CHICAGO — A state appeals court has affirmed a trial court’s dismissal of a third amended complaint filed by the former operators of one of Chicago's biggest and most prestigious health clubs, and ordered them to pay more than $33,000 in sanctions in the case they brought against the businessman who now owns the club and who they accused of allegedly using inside knowledge to work around an agreement and buy the club when it fell into foreclosure.
On August 8, the Illinois First District Appellate Court sided against Lakeshore Athletic Club Illinois Center LLC and Two Eleven North Stetson LLC (211 North), a real estate company, in their dispute with Peter Goldman. According to court documents, Goldman had signed a confidentiality agreement while negotiating with the companies amid their financial struggles. But the companies alleged Goldman violated their agreement by sharing sensitive information with Strategic Hotels & Resorts LLC, which then bought the property in a foreclosure sale and resold it at the same price to Goldman, who then reopened the athletic club.
“The objective facts known to [the] plaintiffs before they filed this lawsuit preclude a finding that they held any reasonable belief that Goldman’s conduct was the cause of 211 North’s loss of property or [Lakeshore’s] loss of business," Justice Mary Anne Mason said in decision. "And the law applicable to [the] plaintiffs’ claims should have dissuaded any reasonable attorney from pursuing them.”
Justices Michael B. Hyman and P. Scott Neville concurred.
The Kaiser family owned a controlling interest in both 211 North and Lakeshore, the property’s only tenant. 211 North took out a $21 million mortgage with CIBC Inc. in May 2007. Foreclosure proceedings started in May 2010 after 211 North defaulted on the loan. A foreclosure complaint was filed seeking to end 211 North’s ownership and Lakeshore’s leaseholder interest in the property.
In May 2010, Goldman began negotiations to buy a share in Lakeshore. Prior to disclosing financial information, Goldman signed an agreement forbidding him to contact 211 North’s lenders and maintain “absolute confidentiality” concerning Lakeshore’s financial affairs.
In March 2011, Lakeshore rejected Goldman’s offer to buy an 80 percent share of the company for $5 million. Lakeshore then stopped paying rent the following September and was ordered by a circuit court to pay $1.3 million in unpaid rent two months later.
Strategic, which owns the Fairmont Hotel next door to 211 North, bought the note and mortgage on the property in January 2012 for $10.5 million. It obtained a judgment of foreclosure against 211 North in November 2012 and then sold the property to Goldman in October 2013 for the same amount it paid to acquire the property.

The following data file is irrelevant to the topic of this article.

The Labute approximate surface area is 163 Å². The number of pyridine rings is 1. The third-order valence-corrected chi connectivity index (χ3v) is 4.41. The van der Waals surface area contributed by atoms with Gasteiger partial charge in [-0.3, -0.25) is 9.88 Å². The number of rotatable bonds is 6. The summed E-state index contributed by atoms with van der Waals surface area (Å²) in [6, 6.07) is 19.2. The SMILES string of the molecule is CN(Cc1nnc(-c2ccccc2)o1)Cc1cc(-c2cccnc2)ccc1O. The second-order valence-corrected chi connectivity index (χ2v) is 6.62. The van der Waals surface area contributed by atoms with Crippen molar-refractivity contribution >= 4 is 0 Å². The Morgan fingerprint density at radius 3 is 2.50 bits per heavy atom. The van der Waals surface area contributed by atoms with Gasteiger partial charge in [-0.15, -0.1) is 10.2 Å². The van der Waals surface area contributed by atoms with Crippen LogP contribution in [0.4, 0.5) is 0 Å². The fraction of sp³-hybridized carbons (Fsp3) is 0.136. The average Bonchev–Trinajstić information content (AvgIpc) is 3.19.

Lakeshore then filed a complaint, alleging Goldman interfered in the contractual relationship between Lakeshore and its lenders and breached confidentiality by “[using] Strategic as a ‘strawman’ to purchase the property and circumvent the prohibition against contacting 211 North’s lenders.”
Lakeshore sought $10.5 million for each offense, then amended its complaint in April 2014 to charge Strategic with the same offenses.
A trial court dismissed the case, noting that while Lakeshore could possibly make a claim for lost business, it could not sue for damages because it did not own the property. The plaintiffs amended their complaint in November 2014, but this was also dismissed by the trial court, which noted that “at no time did either [plaintiff] attempt to pay their debts” and expressed puzzlement at “the source of the plaintiffs’ apparent belief that had it not been for Goldman, the foreclosure would have been averted.”
The plaintiffs responded with a third amended complaint in April 2015, but the trial court dismissed this with prejudice the following June, finding that “the pleading contained not a single fact to support the necessary element of proximate cause as to any of the claims asserted.”
The court also placed sanctions on the filing of further amendments and awarded Goldman $33,318 in fees and costs. The plaintiffs appealed, but the appeals court upheld the dismissal, sanctions and monetary award originally ordered by the trial court.
The appellate court decision was filed under Supreme Court Rule 23, which limits its use as precedent.
According to Cook County court records, LakeShore was represented in the action by attorneys with the Voelker Litigation Group, of Chicago.
Goldman and Strategic had been defended by the firm of Fox Rothschild LLP, of Chicago, and Perkins Coie, of Chicago.